David Chaum has an interesting design for an electronic voting system that provides an voter-verifiable paper receipt while also maintaining confidentiality. The receipt can be validated by a third party without exposing the content of the individual's vote. The receipt can also be used by the individual to verify that their individual vote was counted. I suppose that there is still some room for mischief farther upstream in the process, but it takes a lot of the mischief potential away from individual precincts, counties, and possibly even states. This is important when you have, say, a state governor who is the brother of one of the Presidential candidates, or a CEO of a voting machine company who is also a major fundraiser for one of the political parties and promises to "deliver the state" in which he lives.
Read about it here:
voting machines MUST produce a paper audit record at the time the vote is cast that the voter can visually inspect.
The electronic count can be used as an unofficial tally while a machine that counts the paper record (a la old fashion punch cards) can produce the official tally.
It would be some REAL clever hacking that produced a paper audit record that says "1 vote for Kerry" but was tallied by the counters as "1 vote for Bush".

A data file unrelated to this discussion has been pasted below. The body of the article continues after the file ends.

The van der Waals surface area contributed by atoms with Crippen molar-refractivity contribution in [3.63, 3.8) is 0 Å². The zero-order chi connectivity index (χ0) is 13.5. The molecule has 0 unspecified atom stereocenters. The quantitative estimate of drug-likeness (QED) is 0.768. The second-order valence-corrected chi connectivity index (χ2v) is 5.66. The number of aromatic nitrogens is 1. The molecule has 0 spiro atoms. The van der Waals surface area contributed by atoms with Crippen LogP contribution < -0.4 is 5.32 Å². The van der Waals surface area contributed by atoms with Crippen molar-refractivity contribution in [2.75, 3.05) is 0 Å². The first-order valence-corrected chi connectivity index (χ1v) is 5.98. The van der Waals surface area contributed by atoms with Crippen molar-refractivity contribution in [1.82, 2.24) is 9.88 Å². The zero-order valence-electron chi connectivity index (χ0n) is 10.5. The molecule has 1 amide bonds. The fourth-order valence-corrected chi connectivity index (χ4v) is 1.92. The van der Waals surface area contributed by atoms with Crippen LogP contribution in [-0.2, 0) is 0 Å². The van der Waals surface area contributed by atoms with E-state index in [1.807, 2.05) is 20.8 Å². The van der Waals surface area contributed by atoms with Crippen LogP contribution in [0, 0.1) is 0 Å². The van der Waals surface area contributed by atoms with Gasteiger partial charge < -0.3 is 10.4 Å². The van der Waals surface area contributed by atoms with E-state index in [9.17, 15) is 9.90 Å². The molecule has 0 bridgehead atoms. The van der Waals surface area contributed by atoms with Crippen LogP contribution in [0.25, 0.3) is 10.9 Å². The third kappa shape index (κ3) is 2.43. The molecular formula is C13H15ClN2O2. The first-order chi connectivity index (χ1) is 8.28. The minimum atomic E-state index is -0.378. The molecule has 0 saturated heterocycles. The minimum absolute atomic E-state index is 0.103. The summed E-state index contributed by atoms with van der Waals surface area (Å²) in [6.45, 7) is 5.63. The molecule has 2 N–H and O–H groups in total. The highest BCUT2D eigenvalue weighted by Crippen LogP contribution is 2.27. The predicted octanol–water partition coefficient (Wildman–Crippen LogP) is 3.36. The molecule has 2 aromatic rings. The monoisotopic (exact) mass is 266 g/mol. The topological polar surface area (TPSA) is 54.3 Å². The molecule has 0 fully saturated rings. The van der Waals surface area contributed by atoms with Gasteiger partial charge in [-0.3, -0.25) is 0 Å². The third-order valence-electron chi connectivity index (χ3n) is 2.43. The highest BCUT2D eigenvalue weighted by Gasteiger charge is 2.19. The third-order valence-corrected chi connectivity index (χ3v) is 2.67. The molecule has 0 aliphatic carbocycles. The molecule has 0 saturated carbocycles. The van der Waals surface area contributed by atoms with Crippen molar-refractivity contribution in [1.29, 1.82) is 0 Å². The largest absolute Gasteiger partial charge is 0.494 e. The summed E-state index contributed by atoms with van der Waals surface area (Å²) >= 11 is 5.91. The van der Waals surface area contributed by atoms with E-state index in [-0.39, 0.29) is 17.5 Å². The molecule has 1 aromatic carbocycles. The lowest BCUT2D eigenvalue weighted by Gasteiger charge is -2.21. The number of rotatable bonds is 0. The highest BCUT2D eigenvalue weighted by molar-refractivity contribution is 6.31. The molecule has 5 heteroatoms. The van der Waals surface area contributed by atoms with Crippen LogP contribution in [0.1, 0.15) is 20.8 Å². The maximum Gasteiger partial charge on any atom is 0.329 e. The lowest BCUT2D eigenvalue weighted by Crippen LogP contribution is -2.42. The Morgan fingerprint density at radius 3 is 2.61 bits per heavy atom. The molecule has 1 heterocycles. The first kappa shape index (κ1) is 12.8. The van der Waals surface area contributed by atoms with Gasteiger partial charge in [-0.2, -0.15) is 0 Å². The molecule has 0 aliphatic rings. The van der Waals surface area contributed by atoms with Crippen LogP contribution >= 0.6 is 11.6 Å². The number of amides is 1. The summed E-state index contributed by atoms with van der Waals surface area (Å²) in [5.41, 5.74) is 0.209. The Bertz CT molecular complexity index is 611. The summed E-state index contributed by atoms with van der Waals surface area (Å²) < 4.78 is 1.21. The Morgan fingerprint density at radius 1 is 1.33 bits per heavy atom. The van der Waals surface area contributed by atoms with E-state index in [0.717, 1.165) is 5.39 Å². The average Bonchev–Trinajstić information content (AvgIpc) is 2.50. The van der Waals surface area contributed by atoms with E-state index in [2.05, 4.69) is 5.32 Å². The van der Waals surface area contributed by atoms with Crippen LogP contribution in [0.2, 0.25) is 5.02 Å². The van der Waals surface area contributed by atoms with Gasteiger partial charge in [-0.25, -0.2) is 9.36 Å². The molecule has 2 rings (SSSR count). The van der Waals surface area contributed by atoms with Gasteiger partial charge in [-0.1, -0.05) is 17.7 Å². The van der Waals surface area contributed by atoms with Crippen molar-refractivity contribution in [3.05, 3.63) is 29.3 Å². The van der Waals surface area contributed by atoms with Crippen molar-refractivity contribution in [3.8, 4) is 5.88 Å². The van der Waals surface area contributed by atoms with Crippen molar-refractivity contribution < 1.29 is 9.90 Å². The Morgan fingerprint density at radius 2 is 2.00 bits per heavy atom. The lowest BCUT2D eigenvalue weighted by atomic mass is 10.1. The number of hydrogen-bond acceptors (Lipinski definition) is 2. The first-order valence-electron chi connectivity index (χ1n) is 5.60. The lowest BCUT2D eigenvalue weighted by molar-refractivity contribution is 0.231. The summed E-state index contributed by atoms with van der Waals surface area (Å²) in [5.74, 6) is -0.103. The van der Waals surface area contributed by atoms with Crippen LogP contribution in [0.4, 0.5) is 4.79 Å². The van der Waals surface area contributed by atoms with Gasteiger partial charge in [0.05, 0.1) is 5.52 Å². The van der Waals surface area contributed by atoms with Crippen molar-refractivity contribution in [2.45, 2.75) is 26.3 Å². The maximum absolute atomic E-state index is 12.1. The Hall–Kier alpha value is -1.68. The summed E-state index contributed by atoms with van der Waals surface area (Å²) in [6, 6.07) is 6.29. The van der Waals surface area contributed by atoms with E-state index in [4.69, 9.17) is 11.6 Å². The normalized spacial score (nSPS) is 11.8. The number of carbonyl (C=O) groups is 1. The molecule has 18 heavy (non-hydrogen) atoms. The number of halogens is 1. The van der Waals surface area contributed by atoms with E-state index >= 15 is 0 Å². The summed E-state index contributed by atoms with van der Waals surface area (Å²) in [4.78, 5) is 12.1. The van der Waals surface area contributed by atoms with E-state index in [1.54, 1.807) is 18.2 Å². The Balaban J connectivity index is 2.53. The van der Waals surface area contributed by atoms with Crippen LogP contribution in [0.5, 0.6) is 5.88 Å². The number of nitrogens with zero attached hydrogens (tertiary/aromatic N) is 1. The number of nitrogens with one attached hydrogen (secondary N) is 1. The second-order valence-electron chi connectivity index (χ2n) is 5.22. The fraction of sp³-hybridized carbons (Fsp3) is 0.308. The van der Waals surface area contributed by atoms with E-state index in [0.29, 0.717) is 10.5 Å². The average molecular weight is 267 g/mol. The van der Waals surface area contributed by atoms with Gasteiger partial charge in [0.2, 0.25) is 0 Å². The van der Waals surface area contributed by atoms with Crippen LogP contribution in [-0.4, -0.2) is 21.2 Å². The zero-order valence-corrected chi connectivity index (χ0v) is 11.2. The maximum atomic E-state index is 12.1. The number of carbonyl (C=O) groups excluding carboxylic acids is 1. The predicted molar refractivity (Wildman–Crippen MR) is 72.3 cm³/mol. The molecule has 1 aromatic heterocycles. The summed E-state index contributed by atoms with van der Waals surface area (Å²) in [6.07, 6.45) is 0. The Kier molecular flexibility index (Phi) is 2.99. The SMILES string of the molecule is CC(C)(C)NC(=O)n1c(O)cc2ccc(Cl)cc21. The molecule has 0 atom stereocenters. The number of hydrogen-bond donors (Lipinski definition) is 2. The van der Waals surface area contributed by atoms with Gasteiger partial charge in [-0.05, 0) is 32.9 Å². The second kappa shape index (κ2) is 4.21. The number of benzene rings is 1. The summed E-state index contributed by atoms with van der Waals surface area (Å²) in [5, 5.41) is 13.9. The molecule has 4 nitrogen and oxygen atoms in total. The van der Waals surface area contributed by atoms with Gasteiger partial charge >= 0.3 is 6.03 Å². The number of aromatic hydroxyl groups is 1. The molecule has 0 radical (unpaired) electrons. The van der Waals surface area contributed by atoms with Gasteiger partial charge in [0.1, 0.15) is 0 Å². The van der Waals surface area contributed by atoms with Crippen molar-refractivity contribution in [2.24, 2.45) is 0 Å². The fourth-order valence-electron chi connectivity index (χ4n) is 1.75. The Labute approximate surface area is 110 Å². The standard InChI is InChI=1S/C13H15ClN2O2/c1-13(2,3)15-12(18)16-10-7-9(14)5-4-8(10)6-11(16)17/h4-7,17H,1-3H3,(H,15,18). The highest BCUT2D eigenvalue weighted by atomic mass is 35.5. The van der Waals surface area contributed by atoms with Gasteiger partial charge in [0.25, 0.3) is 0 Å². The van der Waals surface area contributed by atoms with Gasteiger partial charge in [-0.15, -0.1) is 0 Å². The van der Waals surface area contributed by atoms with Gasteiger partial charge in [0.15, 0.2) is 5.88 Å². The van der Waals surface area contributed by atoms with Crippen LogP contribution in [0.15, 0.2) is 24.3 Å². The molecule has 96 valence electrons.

>>> dqueue says:
> The Powers That Be do not want these
> machines scrutinized, and are satisfied
> with Diebold's "Trust us" assertions.
"Trust Us". That seems to be the guiding theme of the Bush administration.
"Trust us to wiretap without a FISA warrant", "Trust us to do pen traces on the entire US without FISA warrent", "Trust us, there are WMD in Iraq"...
A close second would be "When the president does it that means that it is not illegal".
--"That's pretty much what they did with Diebold, as ATMs are mostly secure"
Nope. They're just after a different problem that's much more tractable, since it can easily support extensive auditing features. The problem they don't encounter with ATMs that does exist with EVMs is anonymity. As long as we run on the secret ballot system, this provides them with all sorts of new challenges, as they can't individually track every transaction. Which is how they run ATMs, still get loads stolen from, but can keep down to levels banks consider acceptable and have a chance at uncovering/recovering fraud.
--"voting machines MUST produce a paper audit record at the time the vote is cast that the voter can visually inspect."
This is the key point. The problem I have with all these EVM companies is how much they resist it. The fix is very simple: stick a printer on and print out the ballot, which goes in the box. That all three major vendors are so adamantly against this set-up tells me a lot about their motives.
Oh, and I was going to add one more thing. We can cover the whole instant gratification bit quite easily by simply using the electronic tally for early results. Not as an official number, but for the news guys. Then when the hand-count is done we've got our official tally.
Computerized voting using $3,000 general-purpose machines running a general-purpose operating system is bullshit.
Computerized tabulation using machines designed specifically for the task is okay though.